- By Tamara Ikenberg
- Arts and Culture
With this year’s art market season promising to be as wild and unpredictable as the last, artists and museum and market professionals are plunging in with a year’s worth of experience in pivoting, navigating and developing virtual events. At this pivotal moment, Tribal Business News is checking in with five veteran art market organizers and artists about their expectations and approaches to this year’s Native art market season. In today’s installment, we spoke with Anna Flynn, chair of the Heard Museum Guild Indian Fair and Market in Phoenix, Ariz. The Heard Market was the last major in-person Natve art market of 2020, and it returns in hybrid form with a virtual market and live juried show on Friday, March 5.
Was there ever any doubt that the Heard Museum Guild Indian Fair and Market would happen this year?
A lot of Guild members said, ‘Why are you doing this? You should just not have one.’ We said no, this is the 63rd annual we are having, we’re going to have something. We want the continuity. Last spring and summer, we had to kind of guess what was going to be happening in March 2021. With everything that was being projected, we felt like it was probably not going to be safe to have a large live event. We thought: Is there any way we could do a hybrid online and in-person event? Even though we’ve never done virtual, we just jumped all the way in and did something hybrid.
What are your expectations for revenue this year?
We always try to end up with a net of at least $100,000, and that’s the Guild’s gift to the Heard Museum. It’s kind of the magic number. This year, our goal is to break even. I would love to net something and be able to gift the museum something, even if it was a small amount. We’re trying to still do other things that cost money. We’ve still got to do marketing and we had to design a new website, and those sorts of things. There are costs to run the live juried competition, like buying the ribbons and hiring the videographer. There are costs associated with just pulling off what we’re doing.
What worries you the most and what excites you the most about this year’s event?
We’re most excited about the live juried competition show and sale because we’ve gotten over 200 wonderful pieces from 100 artists. We have $76,000 total to give out for the winners, and the best of show award is $15,000. The part that’s the most nerve wracking is we have no idea how many people will come to the market and browse through the artists’ online galleries. The market is free of charge and we didn’t sell tickets, so we won’t know until they come online. It’s all about driving traffic to the artists’ sites. First, we have to drive traffic to the fair’s site, and then lead them to the artist’s sites from the landing page where they’re all listed with links.
Why did you decide to have a live juried show?
People didn’t like the idea of judging the art off of images, because it’s really hard to get the detail of what you’re looking at. We wanted to go kind of big on that piece. We also thought that if the artists go through all the trouble and expense to get the art to us that we wanted to try to facilitate the sale of that art. We’re using the GivSmart platform, which we’ve used for auctions before. It has an instant buy function, so that way, we can turn it into a sale for the artist because we didn’t want to have an auction.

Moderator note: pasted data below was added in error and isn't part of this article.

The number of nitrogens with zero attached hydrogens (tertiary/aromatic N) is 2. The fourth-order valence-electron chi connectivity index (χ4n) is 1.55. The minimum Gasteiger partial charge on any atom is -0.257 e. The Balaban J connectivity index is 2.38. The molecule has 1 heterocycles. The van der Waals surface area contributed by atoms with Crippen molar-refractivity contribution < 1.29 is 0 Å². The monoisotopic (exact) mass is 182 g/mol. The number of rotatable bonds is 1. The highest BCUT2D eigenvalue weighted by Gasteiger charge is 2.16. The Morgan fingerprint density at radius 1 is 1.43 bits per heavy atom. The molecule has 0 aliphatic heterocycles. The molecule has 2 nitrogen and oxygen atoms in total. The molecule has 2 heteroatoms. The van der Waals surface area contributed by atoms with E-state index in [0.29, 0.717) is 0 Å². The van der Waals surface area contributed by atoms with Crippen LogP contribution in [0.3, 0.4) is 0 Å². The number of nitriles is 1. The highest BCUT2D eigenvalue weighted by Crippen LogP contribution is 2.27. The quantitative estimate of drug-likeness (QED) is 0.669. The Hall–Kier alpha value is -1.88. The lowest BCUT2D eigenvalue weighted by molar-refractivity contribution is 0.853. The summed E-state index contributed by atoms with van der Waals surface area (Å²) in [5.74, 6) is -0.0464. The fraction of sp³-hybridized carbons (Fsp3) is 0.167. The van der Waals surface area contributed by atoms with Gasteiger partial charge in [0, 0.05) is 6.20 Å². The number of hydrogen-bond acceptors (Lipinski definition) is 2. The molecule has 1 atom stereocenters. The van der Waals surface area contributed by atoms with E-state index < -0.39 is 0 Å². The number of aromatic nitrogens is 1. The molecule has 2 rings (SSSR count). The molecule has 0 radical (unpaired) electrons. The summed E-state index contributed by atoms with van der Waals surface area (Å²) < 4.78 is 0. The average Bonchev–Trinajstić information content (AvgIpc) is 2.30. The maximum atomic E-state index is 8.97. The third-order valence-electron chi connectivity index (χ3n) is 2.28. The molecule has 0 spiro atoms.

How are you making it COVID-safe?
We’re having the show in our huge auditorium, and we can only allow 25 people in every half hour, and we require masks and the whole bit. We have everything spread out and a pathway that people will go through. Since it’s such a limited number of people who can come on site, we decided to also have the show online.
Did you get any inspiration or assistance for this year’s market from events that pivoted online last year?
We give many thanks to the Southwestern Association for Indian Arts (SWAIA), which puts on the Santa Fe Indian Market, because they did such a good job last year providing websites for artists who didn’t already have one. We did not have the funding to do that, but we’ve benefited from artists who participate in both Santa Fe Indian Market and the Heard market, who got a website going because the websites are still up and running. Our market is one weekend, but the question is: Can we keep some version of it going on year round now that we’re connected to all these artists’ e-commerce sites? That’s a complete shift in thinking about what a fair is.
In the post-pandemic world, how will virtual and live markets coexist?
That’s a question that we’re really struggling with. I think there’s a lot about the virtual that we want to try to hold on to. This is a great opportunity to expand our reach with artists and attract a younger audience because they’re more techie. And then I think there will always be artists and visitors who want the face to face. I know I love it. But can we do both? Because you’re kind of running two parallel events and the logistics of doing that are difficult. But I think it’s doable if we have the right people.
Want more news about the $130 billion tribal economy?
Tribal Business News publishes thoroughly reported and well-crafted stories about Native businesses and entrepreneurs, growth and expansion strategies, best practices, economic data, government policy and other relevant business news. Tribal Business News is required reading for tribal council members and leaders of Native businesses, as well as state and federal legislators, policymakers, economic developers, entrepreneurs, bankers, lawyers and anyone interested in doing business in Indian Country.
Sign up for our free newsletter to track Native business and the tribal economy. Or sign up for a premium digital subscription ($99/year or $10/month— cancel anytime) to gain full 24/7/365 access to our business news reporting. Megwetch.